Senior housing on Ridge wins final approval

A rendering of the 1815 Ridge development

Despite continued complaints from neighbors across the street, Evanston aldermen this week gave final approval to a 10-story senior housing development at 1815 Ridge Ave.

Roger Heuberger, president of the 1800 Ridge condo association, said people in his building knew that something would replace the single-story commercial laundry that used to occupy the property across the street -- but that they didn't believe it could be as tall as the project the aldermen were about to approve.

The project was first unveiled last October at a 12-story height, and reduced to 11 stories before its April approval by the Plan Commission on a 4-2 vote.

At was reconfigured again before reaching the City Council. That change shrunk it to 10 stories -- but also shifted the unit mix to provide more assisted living and fewer of the larger independent living units.

Judy Fiske.

At Monday's City Council meeting, Alderman Judy Fiske, 1st Ward, said other senior living developments in Evanston have more green space. "This isn't the type of building I would want to live in," Fiske said, comparing it to senior housing on Sheridan Road in Rogers Park, "where you see people lined up in wheelchairs on the porches."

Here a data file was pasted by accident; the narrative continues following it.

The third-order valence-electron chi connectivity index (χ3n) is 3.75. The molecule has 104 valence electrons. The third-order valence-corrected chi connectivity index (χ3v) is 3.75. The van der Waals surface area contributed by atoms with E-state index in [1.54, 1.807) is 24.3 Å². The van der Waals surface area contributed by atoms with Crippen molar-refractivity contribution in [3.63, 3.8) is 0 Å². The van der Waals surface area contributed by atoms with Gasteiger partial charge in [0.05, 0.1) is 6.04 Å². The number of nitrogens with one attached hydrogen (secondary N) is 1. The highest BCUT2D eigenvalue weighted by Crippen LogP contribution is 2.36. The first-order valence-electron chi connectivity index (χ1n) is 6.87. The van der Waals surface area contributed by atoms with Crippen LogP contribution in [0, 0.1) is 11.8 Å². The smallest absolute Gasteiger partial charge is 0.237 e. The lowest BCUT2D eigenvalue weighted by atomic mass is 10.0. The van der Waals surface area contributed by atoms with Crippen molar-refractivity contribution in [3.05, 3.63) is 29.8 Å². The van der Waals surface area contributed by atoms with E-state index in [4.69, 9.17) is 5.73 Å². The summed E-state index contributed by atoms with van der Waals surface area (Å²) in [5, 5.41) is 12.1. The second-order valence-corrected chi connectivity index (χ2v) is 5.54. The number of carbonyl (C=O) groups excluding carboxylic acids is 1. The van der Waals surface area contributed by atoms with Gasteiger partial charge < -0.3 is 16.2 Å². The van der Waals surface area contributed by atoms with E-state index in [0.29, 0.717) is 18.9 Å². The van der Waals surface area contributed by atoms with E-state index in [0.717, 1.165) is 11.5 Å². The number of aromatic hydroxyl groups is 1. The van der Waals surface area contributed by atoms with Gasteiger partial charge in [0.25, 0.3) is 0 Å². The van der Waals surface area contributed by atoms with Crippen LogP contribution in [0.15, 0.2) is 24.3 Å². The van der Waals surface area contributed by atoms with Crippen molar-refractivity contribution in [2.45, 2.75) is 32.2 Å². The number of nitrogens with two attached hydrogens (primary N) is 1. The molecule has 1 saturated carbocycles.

But developer Michael McLean responded that the project included extensive greenspace on several levels of the project.

The project was submitted for review before the city's revised "inclusionary" or subsidized housing ordinance took effect. But the developer has agreed to provide two discounted independent living units within the development.

McLean said it wouldn't be financially feasible to provide equivalent subsidies in the more expensive assisted living or memory care units -- but that the project's management company would work to find other funding sources to increase the likelihood that a resident of the subsidized units would be able to remain in the development as their needs changed.

Alderman Ann Rainey, 8th Ward, said she wanted to complement the developer on the scope of public benefits provided by the project, and, in a roll call vote, Fiske was the only aldermen among the seven present to vote against it.

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Judy Fiske

Has Judy Fiske ever come across a development project that she liked? "This isn't the type of building I would want to live in." Judy probably wouldn't want to live in my apartment either, unfortunately some of us can not yet afford a lakefront estate